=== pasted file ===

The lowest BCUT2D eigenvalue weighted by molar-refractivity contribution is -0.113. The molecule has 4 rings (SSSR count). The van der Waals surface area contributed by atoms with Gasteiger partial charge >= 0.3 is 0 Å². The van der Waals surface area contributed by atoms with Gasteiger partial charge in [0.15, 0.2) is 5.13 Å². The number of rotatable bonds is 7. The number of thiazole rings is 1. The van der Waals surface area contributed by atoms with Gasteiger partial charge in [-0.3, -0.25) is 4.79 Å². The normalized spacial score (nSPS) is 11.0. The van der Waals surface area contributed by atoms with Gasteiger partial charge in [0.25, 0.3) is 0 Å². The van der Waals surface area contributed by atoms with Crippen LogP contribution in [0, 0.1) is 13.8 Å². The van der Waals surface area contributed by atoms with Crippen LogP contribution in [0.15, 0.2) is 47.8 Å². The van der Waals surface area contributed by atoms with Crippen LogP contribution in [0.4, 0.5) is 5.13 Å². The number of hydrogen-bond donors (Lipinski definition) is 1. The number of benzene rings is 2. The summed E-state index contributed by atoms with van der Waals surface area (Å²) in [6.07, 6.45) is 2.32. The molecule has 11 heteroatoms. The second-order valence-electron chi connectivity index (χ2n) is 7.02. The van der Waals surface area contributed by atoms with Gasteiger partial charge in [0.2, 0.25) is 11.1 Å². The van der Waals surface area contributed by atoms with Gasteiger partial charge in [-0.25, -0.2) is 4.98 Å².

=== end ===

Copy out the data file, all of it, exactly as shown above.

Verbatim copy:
The lowest BCUT2D eigenvalue weighted by molar-refractivity contribution is -0.113. The molecule has 4 rings (SSSR count). The van der Waals surface area contributed by atoms with Gasteiger partial charge >= 0.3 is 0 Å². The van der Waals surface area contributed by atoms with Gasteiger partial charge in [0.15, 0.2) is 5.13 Å². The number of rotatable bonds is 7. The number of thiazole rings is 1. The van der Waals surface area contributed by atoms with Gasteiger partial charge in [-0.3, -0.25) is 4.79 Å². The normalized spacial score (nSPS) is 11.0. The van der Waals surface area contributed by atoms with Gasteiger partial charge in [0.25, 0.3) is 0 Å². The van der Waals surface area contributed by atoms with Crippen LogP contribution in [0, 0.1) is 13.8 Å². The van der Waals surface area contributed by atoms with Crippen LogP contribution in [0.15, 0.2) is 47.8 Å². The van der Waals surface area contributed by atoms with Crippen LogP contribution in [0.4, 0.5) is 5.13 Å². The number of hydrogen-bond donors (Lipinski definition) is 1. The number of benzene rings is 2. The summed E-state index contributed by atoms with van der Waals surface area (Å²) in [6.07, 6.45) is 2.32. The molecule has 11 heteroatoms. The second-order valence-electron chi connectivity index (χ2n) is 7.02. The van der Waals surface area contributed by atoms with Gasteiger partial charge in [0.2, 0.25) is 11.1 Å². The van der Waals surface area contributed by atoms with Gasteiger partial charge in [-0.25, -0.2) is 4.98 Å².